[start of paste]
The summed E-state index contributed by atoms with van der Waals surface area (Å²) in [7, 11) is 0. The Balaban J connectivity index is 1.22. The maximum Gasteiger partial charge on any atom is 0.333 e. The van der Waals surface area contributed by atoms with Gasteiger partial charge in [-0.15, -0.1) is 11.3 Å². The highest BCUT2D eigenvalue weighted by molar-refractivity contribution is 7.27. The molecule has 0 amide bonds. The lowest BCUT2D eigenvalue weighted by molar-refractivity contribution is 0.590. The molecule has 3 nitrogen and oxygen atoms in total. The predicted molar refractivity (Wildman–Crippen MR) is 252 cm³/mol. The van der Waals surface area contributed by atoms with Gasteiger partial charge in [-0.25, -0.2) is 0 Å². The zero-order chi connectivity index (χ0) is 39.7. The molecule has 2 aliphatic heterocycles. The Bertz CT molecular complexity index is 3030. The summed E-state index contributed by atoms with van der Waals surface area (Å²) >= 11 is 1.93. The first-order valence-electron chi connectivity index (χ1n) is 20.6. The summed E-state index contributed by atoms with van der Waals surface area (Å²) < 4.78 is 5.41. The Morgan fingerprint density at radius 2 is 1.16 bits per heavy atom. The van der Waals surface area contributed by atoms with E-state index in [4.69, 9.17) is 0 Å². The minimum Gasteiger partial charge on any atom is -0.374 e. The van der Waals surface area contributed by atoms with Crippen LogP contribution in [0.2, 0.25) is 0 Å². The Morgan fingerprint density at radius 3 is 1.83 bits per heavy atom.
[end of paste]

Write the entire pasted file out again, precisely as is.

The summed E-state index contributed by atoms with van der Waals surface area (Å²) in [7, 11) is 0. The Balaban J connectivity index is 1.22. The maximum Gasteiger partial charge on any atom is 0.333 e. The van der Waals surface area contributed by atoms with Gasteiger partial charge in [-0.15, -0.1) is 11.3 Å². The highest BCUT2D eigenvalue weighted by molar-refractivity contribution is 7.27. The molecule has 0 amide bonds. The lowest BCUT2D eigenvalue weighted by molar-refractivity contribution is 0.590. The molecule has 3 nitrogen and oxygen atoms in total. The predicted molar refractivity (Wildman–Crippen MR) is 252 cm³/mol. The van der Waals surface area contributed by atoms with Gasteiger partial charge in [-0.25, -0.2) is 0 Å². The zero-order chi connectivity index (χ0) is 39.7. The molecule has 2 aliphatic heterocycles. The Bertz CT molecular complexity index is 3030. The summed E-state index contributed by atoms with van der Waals surface area (Å²) >= 11 is 1.93. The first-order valence-electron chi connectivity index (χ1n) is 20.6. The summed E-state index contributed by atoms with van der Waals surface area (Å²) < 4.78 is 5.41. The Morgan fingerprint density at radius 2 is 1.16 bits per heavy atom. The van der Waals surface area contributed by atoms with E-state index in [4.69, 9.17) is 0 Å². The minimum Gasteiger partial charge on any atom is -0.374 e. The van der Waals surface area contributed by atoms with Crippen LogP contribution in [0.2, 0.25) is 0 Å². The Morgan fingerprint density at radius 3 is 1.83 bits per heavy atom.